Technological Advances: Discovery, Invention, Innovation, Diffusion, Research and Development
Technology is the single greatest factor that distinguishes modern economies from primitive ones. Because technology lowers the cost of production and provides new products, it increases both productive and allocative efficiency for all firms. However, technology is unpredictable. No one knows what will be discovered where or when. Indeed, it is very difficult even to measure the pace of new technology.
For this reason, technology is often excluded from economic models to simplify their analysis. In economics, the short run is considered a period time during which firms can change variable inputs but not fixed costs. The long-run is considered a long enough time period so that firms can change even fixed costs. Some economists try to take a very long run view in which technology changes, but it is very difficult to form such an analysis, even using statistics. Although it is called a very long run view, the time period could actually be short, depending on how fast technology is changing within an industry.
There are 4 processes to technological advances in an economy: discovery, invention, innovation, and diffusion. Discovery involves the elucidation of the fundamental processes of nature through observations of nature, reasoning, and experimentation. Science is the branch of knowledge that seeks to understand the fundamental nature and processes of the universe. Indeed, advances in science involve what is called the scientific method, first, a hypothesis is formed to explain some observation, then an experiment is designed to test the hypothesis. When feasible, the experiment will consist of running 2 experiments side-by-side with all variables in common except for one. This isolates the variable to determine what effect it has on the overall process. Ultimately, the validity of the hypothesis is determined by the reproducibility of the experiment and how well it coheres with previous knowledge. When there is significant confidence in the correctness of a hypothesis, then it is often referred to as a theory. Of course, economics is one of the sciences where testing hypotheses is not feasible in most cases, so most advances in economics are made by assessing how well hypotheses explain or predict the economy. Although discoveries are important for providing the fundamentals of knowledge, most businesses do not invest money to make discoveries because discoveries are often serendipitous and they rarely apply to a particular business, which is why a large part of science is financed by the government. Instead, businesses spend money on research and development (R&D), applying previous knowledge to either produce new products relevant to their business or to improve methods of doing their business, where results are more predictable and more pertinent. Moreover, most governments allow the business to patent the new product or process as an invention.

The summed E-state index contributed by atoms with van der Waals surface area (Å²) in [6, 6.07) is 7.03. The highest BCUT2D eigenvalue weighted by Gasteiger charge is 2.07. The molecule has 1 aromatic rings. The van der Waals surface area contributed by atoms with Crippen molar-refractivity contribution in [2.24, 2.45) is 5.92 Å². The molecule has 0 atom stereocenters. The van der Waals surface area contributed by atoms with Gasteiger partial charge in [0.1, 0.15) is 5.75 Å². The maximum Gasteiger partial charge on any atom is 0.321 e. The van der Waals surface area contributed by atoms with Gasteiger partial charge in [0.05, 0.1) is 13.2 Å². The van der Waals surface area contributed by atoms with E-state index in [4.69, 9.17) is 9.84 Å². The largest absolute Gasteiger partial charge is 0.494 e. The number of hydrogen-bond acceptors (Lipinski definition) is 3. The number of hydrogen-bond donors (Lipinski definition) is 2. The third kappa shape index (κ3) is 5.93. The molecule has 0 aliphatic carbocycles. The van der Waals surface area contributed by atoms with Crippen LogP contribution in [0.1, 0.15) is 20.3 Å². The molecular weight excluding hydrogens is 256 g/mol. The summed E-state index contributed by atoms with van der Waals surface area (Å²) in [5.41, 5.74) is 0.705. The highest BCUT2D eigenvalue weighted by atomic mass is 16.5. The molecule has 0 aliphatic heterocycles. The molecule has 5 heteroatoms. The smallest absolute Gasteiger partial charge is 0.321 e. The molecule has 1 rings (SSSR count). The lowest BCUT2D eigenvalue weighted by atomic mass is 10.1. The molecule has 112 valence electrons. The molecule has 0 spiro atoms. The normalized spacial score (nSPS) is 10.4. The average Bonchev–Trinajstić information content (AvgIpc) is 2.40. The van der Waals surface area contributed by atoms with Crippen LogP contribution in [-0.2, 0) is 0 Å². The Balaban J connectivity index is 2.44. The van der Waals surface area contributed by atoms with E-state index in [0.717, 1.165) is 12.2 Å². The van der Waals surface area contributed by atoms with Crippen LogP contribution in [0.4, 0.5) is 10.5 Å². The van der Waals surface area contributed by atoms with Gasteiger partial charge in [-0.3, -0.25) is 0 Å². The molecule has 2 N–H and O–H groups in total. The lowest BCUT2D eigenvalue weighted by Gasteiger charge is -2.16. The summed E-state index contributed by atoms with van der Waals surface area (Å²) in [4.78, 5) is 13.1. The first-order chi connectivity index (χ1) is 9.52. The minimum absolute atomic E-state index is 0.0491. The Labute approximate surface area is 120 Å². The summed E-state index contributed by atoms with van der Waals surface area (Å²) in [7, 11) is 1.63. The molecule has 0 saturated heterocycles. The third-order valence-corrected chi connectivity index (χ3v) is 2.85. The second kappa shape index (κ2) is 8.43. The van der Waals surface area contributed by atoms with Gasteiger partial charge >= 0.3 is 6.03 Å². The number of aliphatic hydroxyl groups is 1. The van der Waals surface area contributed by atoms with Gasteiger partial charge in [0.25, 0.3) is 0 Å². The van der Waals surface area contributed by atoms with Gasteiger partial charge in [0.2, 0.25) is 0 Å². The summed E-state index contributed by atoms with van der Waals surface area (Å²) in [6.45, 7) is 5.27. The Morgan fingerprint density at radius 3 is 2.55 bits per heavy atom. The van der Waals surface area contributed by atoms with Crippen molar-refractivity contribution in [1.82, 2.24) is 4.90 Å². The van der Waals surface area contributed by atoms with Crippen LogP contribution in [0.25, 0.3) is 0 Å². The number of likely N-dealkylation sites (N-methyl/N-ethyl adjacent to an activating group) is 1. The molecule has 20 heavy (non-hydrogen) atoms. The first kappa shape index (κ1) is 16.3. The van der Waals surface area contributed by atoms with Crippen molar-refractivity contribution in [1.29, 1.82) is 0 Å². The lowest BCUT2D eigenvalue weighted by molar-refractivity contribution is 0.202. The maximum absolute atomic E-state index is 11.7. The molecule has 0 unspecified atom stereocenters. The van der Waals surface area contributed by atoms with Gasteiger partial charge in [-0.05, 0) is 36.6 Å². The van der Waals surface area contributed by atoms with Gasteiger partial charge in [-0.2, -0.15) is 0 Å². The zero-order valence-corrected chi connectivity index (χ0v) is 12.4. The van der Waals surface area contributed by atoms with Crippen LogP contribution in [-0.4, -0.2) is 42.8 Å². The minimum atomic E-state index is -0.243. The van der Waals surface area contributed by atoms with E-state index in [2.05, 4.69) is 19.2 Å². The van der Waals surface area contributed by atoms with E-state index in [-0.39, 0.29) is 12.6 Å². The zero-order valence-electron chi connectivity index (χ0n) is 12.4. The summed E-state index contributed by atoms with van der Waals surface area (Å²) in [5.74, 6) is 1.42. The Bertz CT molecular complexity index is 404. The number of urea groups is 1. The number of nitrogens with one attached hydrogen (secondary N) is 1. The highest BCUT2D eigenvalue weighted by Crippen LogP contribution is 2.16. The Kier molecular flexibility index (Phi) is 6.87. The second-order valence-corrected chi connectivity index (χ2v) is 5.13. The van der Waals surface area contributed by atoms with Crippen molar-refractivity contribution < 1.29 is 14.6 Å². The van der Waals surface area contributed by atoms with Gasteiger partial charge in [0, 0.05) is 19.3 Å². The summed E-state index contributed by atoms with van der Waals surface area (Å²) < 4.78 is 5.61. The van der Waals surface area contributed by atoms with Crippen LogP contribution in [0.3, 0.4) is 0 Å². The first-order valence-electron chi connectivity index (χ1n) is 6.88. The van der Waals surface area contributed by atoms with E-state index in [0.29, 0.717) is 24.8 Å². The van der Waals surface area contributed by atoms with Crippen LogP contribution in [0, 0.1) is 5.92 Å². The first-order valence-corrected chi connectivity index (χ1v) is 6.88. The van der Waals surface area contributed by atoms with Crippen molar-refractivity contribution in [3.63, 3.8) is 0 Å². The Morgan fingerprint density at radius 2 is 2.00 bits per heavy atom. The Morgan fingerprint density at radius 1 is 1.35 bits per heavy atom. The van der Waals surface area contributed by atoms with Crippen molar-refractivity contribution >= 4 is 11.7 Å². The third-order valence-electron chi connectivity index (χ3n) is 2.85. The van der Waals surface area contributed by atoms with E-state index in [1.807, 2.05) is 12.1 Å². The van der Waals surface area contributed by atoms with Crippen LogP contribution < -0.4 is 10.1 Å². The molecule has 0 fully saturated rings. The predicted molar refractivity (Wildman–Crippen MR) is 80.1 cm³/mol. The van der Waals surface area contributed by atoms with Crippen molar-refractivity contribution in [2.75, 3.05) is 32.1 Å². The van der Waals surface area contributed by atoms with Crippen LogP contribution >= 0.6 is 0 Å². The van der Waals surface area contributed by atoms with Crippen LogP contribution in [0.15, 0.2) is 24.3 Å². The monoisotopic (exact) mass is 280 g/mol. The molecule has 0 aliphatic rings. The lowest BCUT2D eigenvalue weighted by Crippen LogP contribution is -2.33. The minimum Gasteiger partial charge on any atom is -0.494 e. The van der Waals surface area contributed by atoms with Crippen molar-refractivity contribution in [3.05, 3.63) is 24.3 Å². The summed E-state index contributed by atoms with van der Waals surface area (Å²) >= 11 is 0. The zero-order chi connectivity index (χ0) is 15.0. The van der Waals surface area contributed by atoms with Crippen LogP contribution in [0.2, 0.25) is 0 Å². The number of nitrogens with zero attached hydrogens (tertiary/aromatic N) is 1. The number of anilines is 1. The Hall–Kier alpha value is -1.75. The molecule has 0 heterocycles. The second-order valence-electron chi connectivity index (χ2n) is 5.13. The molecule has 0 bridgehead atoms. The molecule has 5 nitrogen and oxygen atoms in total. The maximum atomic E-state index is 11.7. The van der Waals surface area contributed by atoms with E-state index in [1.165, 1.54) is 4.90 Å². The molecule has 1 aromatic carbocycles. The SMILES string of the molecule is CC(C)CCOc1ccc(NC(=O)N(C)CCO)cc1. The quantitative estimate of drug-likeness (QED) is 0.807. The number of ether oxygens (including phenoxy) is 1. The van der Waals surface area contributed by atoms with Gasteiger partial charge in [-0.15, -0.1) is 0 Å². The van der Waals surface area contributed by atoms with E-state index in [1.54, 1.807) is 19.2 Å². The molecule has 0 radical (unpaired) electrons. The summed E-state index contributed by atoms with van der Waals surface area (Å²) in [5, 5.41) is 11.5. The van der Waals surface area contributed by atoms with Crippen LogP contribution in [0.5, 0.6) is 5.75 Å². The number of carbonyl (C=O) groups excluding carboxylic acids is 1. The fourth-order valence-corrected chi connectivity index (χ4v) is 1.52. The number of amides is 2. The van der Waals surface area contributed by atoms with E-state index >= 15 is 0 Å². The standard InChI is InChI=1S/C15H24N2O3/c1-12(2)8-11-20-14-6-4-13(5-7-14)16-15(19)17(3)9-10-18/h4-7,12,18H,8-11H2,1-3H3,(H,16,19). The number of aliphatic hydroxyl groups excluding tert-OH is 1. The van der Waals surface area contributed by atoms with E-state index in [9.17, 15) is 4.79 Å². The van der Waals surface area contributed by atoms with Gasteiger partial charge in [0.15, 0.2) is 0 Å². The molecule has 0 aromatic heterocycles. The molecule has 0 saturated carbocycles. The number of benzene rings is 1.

Invention is the discovery or development of a product or process by applying previous knowledge in new ways. Inventions often begin as prototypes, in which the essential features are developed to see if they are workable. These prototypes, or basic working models, are then improved by adding, subtracting, or modifying the characteristics of the prototype until no other improvements can be made based on the prototype.